1. The Grey (Open Road Films, @2,850Theaters, 117 Minutes, Rated R): So, over the last couple years, Liam Neeson has fought against all odds to save his daughter from white slavers in Paris, has fought against all odds to save his identity from a sinister conspiracy in Berlin, and, now, fights against all odds to save his life from a pack of wolves in Alaska. If I was Neeson, I’d just stay home.
Yes, a plane accident sets Neeson and his team of oil drillers down in the wilderness where the local wolf population sees them as intruders/lunch. It’s up to Neeson to lead his people to civilization by kicking as much wolf ass as he can.
This is a formula that works for Neeson, so this might not be that bad to see. But you know what I’d like to see? Neeson in a role that earns Oscar talk. He’s long overdue.
The plot appears to be about an ex-cop who is on a ledge of a high-rise building and threatening to jump. Seems he was sent to prison for a crime he didn’t commit, and now he wants to end it all.
However, as his cry for help is going on, thieves are attempting to steal some diamonds. Is the suicide attempt real and the buglary a coincidence, or is the ex-cop in on the robbery and trying to draw attention away from the crime? Or is there something else going on?
The film’s mix of a crime caper with a personal drama is a unique concept as well. If it works, this could be a pretty darn good film.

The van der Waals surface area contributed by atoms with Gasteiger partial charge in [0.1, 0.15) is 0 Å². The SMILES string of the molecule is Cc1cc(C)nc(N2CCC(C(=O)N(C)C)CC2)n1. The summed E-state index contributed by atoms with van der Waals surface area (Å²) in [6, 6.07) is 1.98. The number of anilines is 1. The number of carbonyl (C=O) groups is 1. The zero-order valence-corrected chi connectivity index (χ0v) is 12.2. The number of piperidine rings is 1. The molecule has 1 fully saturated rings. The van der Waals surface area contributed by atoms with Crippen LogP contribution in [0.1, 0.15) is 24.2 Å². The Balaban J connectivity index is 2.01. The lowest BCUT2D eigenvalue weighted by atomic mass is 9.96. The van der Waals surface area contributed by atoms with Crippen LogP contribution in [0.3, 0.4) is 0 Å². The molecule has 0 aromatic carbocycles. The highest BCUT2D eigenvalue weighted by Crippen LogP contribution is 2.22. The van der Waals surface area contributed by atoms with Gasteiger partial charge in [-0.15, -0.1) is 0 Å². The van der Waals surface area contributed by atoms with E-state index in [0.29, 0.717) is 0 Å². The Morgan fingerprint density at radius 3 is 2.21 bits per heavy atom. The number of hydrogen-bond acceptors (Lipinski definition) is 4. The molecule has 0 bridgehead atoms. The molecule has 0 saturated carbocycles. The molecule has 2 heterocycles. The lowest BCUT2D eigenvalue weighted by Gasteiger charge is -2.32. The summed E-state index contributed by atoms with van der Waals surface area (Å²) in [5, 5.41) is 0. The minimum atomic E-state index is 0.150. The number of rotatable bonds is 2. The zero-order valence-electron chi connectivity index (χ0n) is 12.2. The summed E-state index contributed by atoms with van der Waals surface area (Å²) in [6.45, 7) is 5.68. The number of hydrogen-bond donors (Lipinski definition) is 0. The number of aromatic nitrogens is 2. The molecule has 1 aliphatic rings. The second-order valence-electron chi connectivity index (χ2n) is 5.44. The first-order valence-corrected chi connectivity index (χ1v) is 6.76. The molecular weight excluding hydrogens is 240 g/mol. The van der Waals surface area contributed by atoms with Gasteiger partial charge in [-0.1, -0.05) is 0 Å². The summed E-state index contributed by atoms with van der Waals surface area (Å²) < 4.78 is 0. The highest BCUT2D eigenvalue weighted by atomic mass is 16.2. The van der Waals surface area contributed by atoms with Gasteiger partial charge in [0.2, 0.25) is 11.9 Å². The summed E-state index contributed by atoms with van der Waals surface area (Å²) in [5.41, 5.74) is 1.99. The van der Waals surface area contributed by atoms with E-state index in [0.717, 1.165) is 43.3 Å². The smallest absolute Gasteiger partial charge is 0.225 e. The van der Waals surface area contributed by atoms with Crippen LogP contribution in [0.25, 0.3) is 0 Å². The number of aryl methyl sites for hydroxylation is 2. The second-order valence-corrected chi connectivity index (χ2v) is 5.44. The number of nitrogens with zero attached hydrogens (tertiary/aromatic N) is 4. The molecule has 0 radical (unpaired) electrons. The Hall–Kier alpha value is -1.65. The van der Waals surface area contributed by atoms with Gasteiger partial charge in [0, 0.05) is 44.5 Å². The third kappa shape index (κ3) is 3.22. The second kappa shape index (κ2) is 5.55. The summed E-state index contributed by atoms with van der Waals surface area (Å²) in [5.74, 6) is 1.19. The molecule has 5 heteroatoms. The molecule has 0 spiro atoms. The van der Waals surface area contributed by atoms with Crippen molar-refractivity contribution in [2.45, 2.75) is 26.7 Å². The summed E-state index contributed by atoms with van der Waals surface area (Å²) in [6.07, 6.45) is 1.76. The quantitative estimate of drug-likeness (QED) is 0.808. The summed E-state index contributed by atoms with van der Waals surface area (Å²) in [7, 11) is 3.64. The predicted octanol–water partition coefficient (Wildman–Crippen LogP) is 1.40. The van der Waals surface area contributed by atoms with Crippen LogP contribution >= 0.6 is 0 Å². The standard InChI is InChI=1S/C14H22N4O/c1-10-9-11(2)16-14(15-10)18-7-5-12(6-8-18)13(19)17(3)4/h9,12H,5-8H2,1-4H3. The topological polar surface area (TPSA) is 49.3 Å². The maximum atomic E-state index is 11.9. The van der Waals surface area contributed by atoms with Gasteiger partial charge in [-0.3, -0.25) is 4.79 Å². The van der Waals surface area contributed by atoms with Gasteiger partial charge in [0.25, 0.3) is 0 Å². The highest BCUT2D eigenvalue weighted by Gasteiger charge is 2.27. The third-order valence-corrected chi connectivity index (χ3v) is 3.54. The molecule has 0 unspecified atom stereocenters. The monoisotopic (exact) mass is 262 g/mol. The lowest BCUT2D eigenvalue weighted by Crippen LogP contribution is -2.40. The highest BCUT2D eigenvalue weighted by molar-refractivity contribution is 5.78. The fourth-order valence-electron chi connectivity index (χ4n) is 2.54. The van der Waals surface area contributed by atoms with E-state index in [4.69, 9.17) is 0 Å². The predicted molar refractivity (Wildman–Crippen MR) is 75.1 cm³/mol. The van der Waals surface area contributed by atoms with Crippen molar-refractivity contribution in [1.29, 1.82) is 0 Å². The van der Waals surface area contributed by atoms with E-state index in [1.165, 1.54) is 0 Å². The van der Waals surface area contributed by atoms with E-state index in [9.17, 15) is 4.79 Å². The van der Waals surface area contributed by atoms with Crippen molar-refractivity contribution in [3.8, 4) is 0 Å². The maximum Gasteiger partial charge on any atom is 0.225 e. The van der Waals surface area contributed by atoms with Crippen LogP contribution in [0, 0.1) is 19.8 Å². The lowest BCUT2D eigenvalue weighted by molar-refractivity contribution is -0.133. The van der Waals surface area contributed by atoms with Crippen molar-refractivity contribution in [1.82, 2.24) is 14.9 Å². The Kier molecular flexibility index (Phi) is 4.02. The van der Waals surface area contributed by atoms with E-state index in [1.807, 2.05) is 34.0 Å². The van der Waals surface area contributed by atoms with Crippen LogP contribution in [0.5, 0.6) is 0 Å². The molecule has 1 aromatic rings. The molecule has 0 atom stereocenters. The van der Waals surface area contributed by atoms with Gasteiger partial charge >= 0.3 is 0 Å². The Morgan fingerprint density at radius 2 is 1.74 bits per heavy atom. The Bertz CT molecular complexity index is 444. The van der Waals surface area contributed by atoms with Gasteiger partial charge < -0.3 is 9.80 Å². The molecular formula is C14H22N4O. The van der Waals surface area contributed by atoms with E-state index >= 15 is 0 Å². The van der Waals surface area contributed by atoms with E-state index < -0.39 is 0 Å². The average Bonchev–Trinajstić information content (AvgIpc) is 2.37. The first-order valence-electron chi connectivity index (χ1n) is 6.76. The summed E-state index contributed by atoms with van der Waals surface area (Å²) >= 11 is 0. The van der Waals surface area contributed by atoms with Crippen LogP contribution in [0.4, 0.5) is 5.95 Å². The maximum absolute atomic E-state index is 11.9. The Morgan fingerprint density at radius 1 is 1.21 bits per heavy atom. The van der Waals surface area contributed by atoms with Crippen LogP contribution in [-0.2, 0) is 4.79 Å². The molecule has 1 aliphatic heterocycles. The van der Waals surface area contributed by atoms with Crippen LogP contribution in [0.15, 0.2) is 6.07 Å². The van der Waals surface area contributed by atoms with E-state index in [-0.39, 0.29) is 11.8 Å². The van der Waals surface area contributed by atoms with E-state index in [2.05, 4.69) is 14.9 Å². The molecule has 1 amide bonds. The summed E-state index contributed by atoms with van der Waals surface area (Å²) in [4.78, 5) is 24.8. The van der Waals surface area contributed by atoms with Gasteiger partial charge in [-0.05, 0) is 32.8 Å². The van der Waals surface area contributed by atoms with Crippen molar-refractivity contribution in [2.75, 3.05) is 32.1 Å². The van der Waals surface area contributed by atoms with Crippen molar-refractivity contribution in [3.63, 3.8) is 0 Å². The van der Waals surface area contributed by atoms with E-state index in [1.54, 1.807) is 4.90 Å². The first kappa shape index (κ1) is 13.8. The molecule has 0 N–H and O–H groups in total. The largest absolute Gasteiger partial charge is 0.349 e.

3. One For The Money (Lionsgate, @2,700 Theaters, 106 Minutes, Rated PG-13): Stephanie Plum is one of the most popular female characters in modern genre fiction. She has appeared in 18 novels (the latest? Explosive Eighteen), four novellas, a bunch of short stories and has made Janet Evanovich (one assumes) a very rich woman. She is a character with quirks and personality out the wazoo with a large and loyal fanbase eager for more adventures of the female bounty hunter.
So, why then is the adaptation of the first novel in Evanovich’s Plum series sneaking into theaters this week under the radar? I have not seen anywhere near the amount of publicity this film should have received or needs to make a mark. Is the film that bad? Has Katherine Heigl’s stock plummeted that much that her movies are risky propositions? I don’t know.
Regardless, it is interesting to see the “brokeback pose,” most often seen done by female superheroes on comic covers, put into play on the film’s poster. It couldn’t have been easy for Heigl to stand in such a way that patrons can look at both her derriere and her breasts at the same time. I hope her efforts bring some people in to see the movie at least.